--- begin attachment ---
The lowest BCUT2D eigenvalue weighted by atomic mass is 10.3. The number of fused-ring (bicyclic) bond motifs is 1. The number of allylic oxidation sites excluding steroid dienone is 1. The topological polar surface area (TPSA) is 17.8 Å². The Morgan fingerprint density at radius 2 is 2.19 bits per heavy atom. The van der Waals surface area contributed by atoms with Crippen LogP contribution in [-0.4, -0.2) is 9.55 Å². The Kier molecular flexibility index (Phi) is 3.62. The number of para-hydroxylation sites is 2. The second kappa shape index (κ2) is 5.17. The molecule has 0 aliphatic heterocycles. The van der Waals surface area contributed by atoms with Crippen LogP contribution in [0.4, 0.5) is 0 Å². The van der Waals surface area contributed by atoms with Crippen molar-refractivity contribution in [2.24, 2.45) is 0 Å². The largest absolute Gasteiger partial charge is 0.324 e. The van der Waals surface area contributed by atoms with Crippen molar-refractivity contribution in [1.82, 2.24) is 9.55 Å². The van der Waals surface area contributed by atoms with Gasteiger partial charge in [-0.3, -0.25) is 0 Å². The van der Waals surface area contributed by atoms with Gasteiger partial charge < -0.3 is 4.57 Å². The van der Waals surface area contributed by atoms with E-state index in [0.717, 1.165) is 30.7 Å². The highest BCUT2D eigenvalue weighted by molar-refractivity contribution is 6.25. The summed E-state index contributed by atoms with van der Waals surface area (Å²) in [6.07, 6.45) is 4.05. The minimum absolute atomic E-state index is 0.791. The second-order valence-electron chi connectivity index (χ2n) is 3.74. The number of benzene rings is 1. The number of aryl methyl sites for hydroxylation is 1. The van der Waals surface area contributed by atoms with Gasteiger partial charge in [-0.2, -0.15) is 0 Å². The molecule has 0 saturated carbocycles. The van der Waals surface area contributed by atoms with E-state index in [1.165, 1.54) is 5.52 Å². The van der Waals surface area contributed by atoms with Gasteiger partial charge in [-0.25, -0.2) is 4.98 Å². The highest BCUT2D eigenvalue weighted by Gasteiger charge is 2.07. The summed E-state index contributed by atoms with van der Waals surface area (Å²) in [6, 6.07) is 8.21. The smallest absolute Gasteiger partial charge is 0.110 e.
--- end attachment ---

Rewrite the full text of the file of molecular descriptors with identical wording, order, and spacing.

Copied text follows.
The lowest BCUT2D eigenvalue weighted by atomic mass is 10.3. The number of fused-ring (bicyclic) bond motifs is 1. The number of allylic oxidation sites excluding steroid dienone is 1. The topological polar surface area (TPSA) is 17.8 Å². The Morgan fingerprint density at radius 2 is 2.19 bits per heavy atom. The van der Waals surface area contributed by atoms with Crippen LogP contribution in [-0.4, -0.2) is 9.55 Å². The Kier molecular flexibility index (Phi) is 3.62. The number of para-hydroxylation sites is 2. The second kappa shape index (κ2) is 5.17. The molecule has 0 aliphatic heterocycles. The van der Waals surface area contributed by atoms with Crippen LogP contribution in [0.4, 0.5) is 0 Å². The van der Waals surface area contributed by atoms with Crippen molar-refractivity contribution in [2.24, 2.45) is 0 Å². The largest absolute Gasteiger partial charge is 0.324 e. The van der Waals surface area contributed by atoms with Crippen molar-refractivity contribution in [1.82, 2.24) is 9.55 Å². The van der Waals surface area contributed by atoms with Gasteiger partial charge in [-0.3, -0.25) is 0 Å². The van der Waals surface area contributed by atoms with Gasteiger partial charge < -0.3 is 4.57 Å². The van der Waals surface area contributed by atoms with E-state index in [0.717, 1.165) is 30.7 Å². The highest BCUT2D eigenvalue weighted by molar-refractivity contribution is 6.25. The summed E-state index contributed by atoms with van der Waals surface area (Å²) in [6.07, 6.45) is 4.05. The minimum absolute atomic E-state index is 0.791. The second-order valence-electron chi connectivity index (χ2n) is 3.74. The number of benzene rings is 1. The number of aryl methyl sites for hydroxylation is 1. The van der Waals surface area contributed by atoms with Gasteiger partial charge in [-0.2, -0.15) is 0 Å². The molecule has 0 saturated carbocycles. The van der Waals surface area contributed by atoms with E-state index in [1.165, 1.54) is 5.52 Å². The van der Waals surface area contributed by atoms with Gasteiger partial charge in [-0.25, -0.2) is 4.98 Å². The highest BCUT2D eigenvalue weighted by Gasteiger charge is 2.07. The summed E-state index contributed by atoms with van der Waals surface area (Å²) in [6, 6.07) is 8.21. The smallest absolute Gasteiger partial charge is 0.110 e.